$${N} = \Lambda ~f_{\star \rm{app}}~f_{\rm pl}~f_{\rm quqHP}~f_{\rm life}~f_{\rm macro}~f_{\rm intel}~f_{\rm tech}~L\,,$$
where \(N\) is the number of broadcasting civilizations in the galaxy, \(\Lambda\) is the number of stars formed per year in the Milky Way, \(f_{\star \rm{app}}\) is the fraction of stars with main sequence lifetimes long enough to support the development of a broadcasting civilization, \(~f_{\rm pl}\) is the fraction of stars with planets, \(~f_{\rm HP}\) is the average number of “habitable” planets per star, \(~f_{\rm life}\) is the fraction of these habitable planets that develop life, \(~f_{\rm macro}\) is the fraction of life-bearing planets that develop macroscopic life, \(~f_{\rm intel}\) is the fraction of macroscopic life-bearing planets that develop an “intelligent” life form (e.g. one that can orient itself abstractly in time), \(~f_{\rm tech}\) is the fraction of intelligent species that develop an understanding of the Maxwell Equations and build radios, and \(L\) is the civilization lifetime in years.

We defined and estimated two versions of \(L\). \(L_{\rm radio}\) is the average length of a time that a civilization leaks modulated electromagnetic signals into space. \(L_{\rm extinct}\) is the lifetime of the civilization, marked from the understanding of Maxwell’s equations to the point where the equations are collectively no longer understood.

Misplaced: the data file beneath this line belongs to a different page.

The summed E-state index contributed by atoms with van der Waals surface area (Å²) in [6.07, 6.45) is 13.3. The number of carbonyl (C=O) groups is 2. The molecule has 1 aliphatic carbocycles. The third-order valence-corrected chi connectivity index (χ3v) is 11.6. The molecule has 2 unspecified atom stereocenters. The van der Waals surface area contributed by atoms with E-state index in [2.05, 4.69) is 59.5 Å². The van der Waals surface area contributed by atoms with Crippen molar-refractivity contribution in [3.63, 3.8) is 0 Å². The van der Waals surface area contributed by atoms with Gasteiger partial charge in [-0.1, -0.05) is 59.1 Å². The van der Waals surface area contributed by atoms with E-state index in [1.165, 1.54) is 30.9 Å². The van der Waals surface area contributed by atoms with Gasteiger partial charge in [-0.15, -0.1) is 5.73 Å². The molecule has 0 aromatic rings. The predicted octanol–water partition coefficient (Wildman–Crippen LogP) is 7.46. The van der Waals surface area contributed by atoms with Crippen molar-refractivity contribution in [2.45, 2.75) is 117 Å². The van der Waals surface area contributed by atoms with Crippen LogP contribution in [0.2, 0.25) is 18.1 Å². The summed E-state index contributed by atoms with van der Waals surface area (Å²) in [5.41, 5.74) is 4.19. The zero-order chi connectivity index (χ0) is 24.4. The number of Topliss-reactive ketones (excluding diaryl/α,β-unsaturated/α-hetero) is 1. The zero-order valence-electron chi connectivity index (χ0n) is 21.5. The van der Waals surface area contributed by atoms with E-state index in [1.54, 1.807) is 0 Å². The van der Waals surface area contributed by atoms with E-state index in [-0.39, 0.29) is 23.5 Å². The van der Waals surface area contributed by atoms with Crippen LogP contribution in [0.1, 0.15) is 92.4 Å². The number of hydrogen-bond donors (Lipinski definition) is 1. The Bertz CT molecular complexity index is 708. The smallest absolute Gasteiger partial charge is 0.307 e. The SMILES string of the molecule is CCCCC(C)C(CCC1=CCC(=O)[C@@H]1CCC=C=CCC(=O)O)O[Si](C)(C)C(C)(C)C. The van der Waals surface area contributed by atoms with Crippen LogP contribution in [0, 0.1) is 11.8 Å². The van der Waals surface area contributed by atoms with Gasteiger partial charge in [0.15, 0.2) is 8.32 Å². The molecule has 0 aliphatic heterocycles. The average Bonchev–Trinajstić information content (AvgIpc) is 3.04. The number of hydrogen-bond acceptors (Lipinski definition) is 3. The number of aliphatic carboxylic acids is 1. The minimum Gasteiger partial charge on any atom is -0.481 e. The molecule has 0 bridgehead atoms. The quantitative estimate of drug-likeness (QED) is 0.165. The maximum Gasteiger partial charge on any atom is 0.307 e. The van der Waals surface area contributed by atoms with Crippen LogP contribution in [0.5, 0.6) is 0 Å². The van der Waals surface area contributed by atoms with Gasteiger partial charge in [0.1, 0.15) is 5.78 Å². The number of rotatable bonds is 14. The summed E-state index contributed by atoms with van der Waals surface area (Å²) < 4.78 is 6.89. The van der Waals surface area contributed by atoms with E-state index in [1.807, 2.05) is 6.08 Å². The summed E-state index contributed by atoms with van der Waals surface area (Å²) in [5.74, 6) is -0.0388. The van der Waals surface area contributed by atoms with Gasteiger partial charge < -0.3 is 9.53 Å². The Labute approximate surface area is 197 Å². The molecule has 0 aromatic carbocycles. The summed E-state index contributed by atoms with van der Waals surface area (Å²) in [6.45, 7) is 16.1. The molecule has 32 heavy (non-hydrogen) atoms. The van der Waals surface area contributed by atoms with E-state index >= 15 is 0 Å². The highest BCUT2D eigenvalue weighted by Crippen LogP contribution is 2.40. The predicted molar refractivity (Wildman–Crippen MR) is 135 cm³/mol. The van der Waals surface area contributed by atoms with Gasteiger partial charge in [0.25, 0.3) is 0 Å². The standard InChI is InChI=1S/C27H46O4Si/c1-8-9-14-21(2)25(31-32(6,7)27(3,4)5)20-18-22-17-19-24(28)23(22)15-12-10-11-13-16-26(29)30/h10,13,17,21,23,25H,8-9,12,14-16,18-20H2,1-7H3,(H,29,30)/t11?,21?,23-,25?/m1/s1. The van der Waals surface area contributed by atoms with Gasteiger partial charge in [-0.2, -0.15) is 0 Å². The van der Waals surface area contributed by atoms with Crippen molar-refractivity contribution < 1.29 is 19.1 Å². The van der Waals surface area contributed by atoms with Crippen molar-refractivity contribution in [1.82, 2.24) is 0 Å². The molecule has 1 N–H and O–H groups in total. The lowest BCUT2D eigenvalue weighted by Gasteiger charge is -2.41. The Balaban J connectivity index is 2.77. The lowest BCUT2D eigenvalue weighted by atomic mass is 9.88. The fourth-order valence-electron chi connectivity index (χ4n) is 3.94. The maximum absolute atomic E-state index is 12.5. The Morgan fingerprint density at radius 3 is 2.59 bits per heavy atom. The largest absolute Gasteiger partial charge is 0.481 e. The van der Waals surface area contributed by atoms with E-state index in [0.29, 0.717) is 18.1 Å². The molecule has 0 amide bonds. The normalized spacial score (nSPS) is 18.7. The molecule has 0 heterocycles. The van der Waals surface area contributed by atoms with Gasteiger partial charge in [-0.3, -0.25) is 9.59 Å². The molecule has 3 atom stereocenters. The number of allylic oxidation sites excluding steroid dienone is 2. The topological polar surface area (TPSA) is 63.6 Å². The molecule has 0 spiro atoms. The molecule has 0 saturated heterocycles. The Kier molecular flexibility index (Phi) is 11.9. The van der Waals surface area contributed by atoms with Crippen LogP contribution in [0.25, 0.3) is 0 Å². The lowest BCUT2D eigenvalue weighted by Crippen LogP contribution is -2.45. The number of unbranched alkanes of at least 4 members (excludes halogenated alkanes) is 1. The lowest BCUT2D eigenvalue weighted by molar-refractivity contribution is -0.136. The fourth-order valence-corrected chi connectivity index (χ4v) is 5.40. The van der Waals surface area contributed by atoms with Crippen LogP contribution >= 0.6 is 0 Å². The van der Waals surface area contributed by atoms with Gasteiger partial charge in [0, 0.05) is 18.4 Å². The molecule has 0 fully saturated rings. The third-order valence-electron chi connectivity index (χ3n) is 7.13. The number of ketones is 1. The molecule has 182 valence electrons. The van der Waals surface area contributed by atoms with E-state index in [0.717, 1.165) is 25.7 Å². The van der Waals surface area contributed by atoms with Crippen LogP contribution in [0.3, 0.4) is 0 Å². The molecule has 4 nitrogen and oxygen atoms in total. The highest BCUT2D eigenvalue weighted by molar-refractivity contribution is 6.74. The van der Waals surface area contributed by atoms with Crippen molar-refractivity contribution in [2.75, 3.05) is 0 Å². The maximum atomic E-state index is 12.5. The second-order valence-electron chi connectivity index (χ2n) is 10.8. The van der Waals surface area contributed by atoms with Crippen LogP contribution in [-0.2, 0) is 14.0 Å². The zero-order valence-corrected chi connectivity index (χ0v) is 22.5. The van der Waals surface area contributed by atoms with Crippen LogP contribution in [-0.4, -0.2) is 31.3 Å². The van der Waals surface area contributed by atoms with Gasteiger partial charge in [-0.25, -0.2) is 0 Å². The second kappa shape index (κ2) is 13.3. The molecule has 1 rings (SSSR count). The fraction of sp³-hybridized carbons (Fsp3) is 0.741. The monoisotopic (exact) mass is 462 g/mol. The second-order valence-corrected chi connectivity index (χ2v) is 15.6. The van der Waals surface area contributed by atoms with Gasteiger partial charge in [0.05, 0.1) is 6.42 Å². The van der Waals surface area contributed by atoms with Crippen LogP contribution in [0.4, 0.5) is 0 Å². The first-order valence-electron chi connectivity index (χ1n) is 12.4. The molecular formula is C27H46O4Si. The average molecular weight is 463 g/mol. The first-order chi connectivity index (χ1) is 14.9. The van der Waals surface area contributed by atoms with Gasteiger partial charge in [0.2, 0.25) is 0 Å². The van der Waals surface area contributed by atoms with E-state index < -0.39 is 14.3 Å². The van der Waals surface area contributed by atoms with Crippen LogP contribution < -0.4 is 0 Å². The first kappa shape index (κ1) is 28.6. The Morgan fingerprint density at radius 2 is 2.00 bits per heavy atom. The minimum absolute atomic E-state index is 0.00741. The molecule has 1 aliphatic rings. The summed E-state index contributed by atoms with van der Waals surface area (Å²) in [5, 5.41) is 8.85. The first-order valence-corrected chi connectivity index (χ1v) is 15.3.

The first few terms in the equation have been elevated from the realm of science fiction. I’ve adopted values of \(~\Lambda=10\,{\rm stars~yr^{-1}}\), \(~f_{\star \rm{app}}=0.75\), and \(~f_{\rm pl}=0.75\). Note that \(~\Lambda=10\,{\rm stars~yr^{-1}}\) is admittedly on the high side, even for 4.5 Gyr ago when star formation was somewhat more prevelant in the Galaxy.

Here is the table of values for the unknown terms, as estimated by the class members. I tried not to influence the results by telegraphing currently fashionable guesses. Twenty responses were collected:

\(f_{\rm HP}\) \(f_{\rm Life}\) \(f_{\rm Macro}\) \(f_{\rm Intel}\) \(f_{\rm Tech}\) \(L_{\rm Radio}\) \(L_{\rm Extinct}\)
0.10 0.01 0.3 0.1 0.2 1000 100000
0.10 0.70 0.01 0.6 0.001 500 10000
0.40 0.60 0.01 0.1 0.9 500 3000
0.20 0.90 0.08 0.4 0.002 500 500
0.01 0.90 0.05 0.001 0.2 1000 10000
0.01 0.1 0.1 0.01 0.001 1000 1000
0.10 0.01 0.1 0.1 0.01 100 1000
0.40 0.1 0.05 0.5 0.6 100000000 1000000
0.01 0.4 0.01 0.01 0.9 1000 10000
0.30 0.001 0.032 0.6 0.001 200 200
0.01 0.8 0.1 0.7 0.9 1000 1000
0.10 0.0001 0.01 0.001 0.02 500 150
0.10 0.2 0.1 0.01 0.1 10000 100000
0.10 0.9 0.25 0.01 0.5 10000 500000
0.30 0.001 0.01 0.6 0.9 500 3000
0.30 0.05 0.3 0.01 0.01 1000 1000
0.10 0.01 0.1 0.00001 0.00000001 300 5000
0.30 0.01 0.00001 0.01 0.0001 5000 5000
0.05 0.01 0.03 0.3 0.015 1000 150
0.02 0.01 0.1 0.01 0.001 100 100

With results:

Civilizations Currently Broadcasting in the Milky Way Galaxy
Average # 16,875
Median # 0.0016